Green Gold: The Forest Industry in British Columbia

Green Gold: The Forest Industry in British Columbia

Green Gold: The Forest Industry in British Columbia

Green Gold: The Forest Industry in British Columbia

Synopsis

A comprehensive analysis of the social, political, and economic role of forests as one of the principal single-staple industries in British Columbia, this book explores the history of forestry in the province, legislation and governmental control, labour unions, community and industry structure, employment conditions for men and women, job security, and "boom or bust" ideologies.

Excerpt

Green gold is the lush softwood forest that dominates the rugged coastline and blankets the flat interior of British Columbia. For a century and more, the people who have made these fjords and valleys their home have enjoyed one of the highest standards of living in the world. But they have enjoyed this at a great cost: the depletion of the forest base, the dependence on an American neighbour’s markets, and the locking-in of a specialized role as producers of raw materials for industries located elsewhere. Suddenly in the 1980’s the green gold could not be sold. the American construction industry stopped building vast numbers of new wooden houses as interest rates increased, and newspapers stopped publishing giant-sized packages as the consumer markets declined. These were effects of a depression, but beneath these temporary crises were long-term problems: new construction materials for housing, electronic media for news and advertising, new mills in the southern United States, and a world overcapacity for production of pulp and newsprint combined, paradoxically, with a diminishing resource base.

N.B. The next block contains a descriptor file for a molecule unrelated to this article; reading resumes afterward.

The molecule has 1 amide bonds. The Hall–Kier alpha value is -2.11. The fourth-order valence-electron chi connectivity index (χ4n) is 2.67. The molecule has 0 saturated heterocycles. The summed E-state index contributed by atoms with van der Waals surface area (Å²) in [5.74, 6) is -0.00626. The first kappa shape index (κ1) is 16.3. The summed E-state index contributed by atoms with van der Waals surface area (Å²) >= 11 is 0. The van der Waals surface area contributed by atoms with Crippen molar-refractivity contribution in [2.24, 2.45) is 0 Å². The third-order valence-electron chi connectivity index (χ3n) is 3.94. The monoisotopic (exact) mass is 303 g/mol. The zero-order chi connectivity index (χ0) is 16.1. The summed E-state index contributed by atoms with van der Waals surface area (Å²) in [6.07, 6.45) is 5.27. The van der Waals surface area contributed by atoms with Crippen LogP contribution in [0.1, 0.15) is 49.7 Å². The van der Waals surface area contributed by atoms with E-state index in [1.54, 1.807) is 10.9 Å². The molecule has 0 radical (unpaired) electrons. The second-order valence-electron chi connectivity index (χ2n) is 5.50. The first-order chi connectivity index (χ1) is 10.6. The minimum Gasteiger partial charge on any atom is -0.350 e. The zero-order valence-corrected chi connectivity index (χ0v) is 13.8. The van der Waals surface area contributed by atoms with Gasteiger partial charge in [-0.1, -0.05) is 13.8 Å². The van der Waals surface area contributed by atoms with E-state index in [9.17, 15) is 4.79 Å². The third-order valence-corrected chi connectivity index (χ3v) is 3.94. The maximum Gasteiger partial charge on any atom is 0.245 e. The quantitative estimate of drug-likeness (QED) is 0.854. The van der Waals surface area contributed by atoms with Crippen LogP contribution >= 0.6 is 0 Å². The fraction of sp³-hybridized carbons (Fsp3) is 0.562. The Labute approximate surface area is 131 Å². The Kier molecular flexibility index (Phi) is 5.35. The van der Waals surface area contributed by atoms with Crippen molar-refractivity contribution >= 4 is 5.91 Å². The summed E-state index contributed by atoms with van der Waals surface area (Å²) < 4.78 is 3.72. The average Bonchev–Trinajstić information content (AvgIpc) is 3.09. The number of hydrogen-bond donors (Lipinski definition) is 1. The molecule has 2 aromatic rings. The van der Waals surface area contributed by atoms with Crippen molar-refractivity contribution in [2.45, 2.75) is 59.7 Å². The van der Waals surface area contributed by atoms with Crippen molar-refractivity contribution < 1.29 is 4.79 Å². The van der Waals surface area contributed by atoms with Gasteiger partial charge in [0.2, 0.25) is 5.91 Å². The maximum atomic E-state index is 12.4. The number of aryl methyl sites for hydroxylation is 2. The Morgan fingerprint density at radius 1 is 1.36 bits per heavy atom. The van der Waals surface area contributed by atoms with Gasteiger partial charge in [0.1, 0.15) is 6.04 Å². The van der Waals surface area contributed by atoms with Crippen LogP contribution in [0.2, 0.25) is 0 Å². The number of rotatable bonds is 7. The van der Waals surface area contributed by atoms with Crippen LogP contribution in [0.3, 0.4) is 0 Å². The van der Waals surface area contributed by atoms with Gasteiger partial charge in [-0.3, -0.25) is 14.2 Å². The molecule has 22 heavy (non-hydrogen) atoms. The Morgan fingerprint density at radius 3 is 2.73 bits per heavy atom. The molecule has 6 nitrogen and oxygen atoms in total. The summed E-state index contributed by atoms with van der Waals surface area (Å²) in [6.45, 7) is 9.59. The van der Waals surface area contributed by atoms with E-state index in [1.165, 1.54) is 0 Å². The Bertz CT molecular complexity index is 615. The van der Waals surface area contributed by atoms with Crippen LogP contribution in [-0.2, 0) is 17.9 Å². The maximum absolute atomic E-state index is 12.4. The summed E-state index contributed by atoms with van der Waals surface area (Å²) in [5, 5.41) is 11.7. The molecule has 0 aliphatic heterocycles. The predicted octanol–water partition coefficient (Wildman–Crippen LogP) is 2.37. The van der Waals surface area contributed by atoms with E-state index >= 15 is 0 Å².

The argument in Parts I and iii of this book is that a stable and selfsufficient economy cannot be created by exporting natural resources and importing finished products. This practice leads to a weak domestic economy, extreme vulnerability to fluctuations in world demand for single products, and unstable resource communities. the costs to British Columbia are now being experienced, but to date the provincial government has obstinately ignored the problems. in 1981–82, the government allowed nearly twice as many hectares of forest land to be cut as were replanted, and permanent closures of mills left several communities without an economic base.

The central section of the book examines a series of related theories about labour and presents sample survey and other data pertaining to the resource labour force in forestry-dependent communities. the arguments developed in Part ii are that the structure of the industry creates a transient labour force; that very little about the resource work-force can be explained in terms of personal characteristics, but much in terms of class and regional origins; and that employment alternatives for forestry workers when they are laid off are rapidly disappearing. There are important differences in working conditions for loggers, sawmill, and pulpmill workers. These are described, and it is argued that differences in job durations are related to cost efficiencies of . . .

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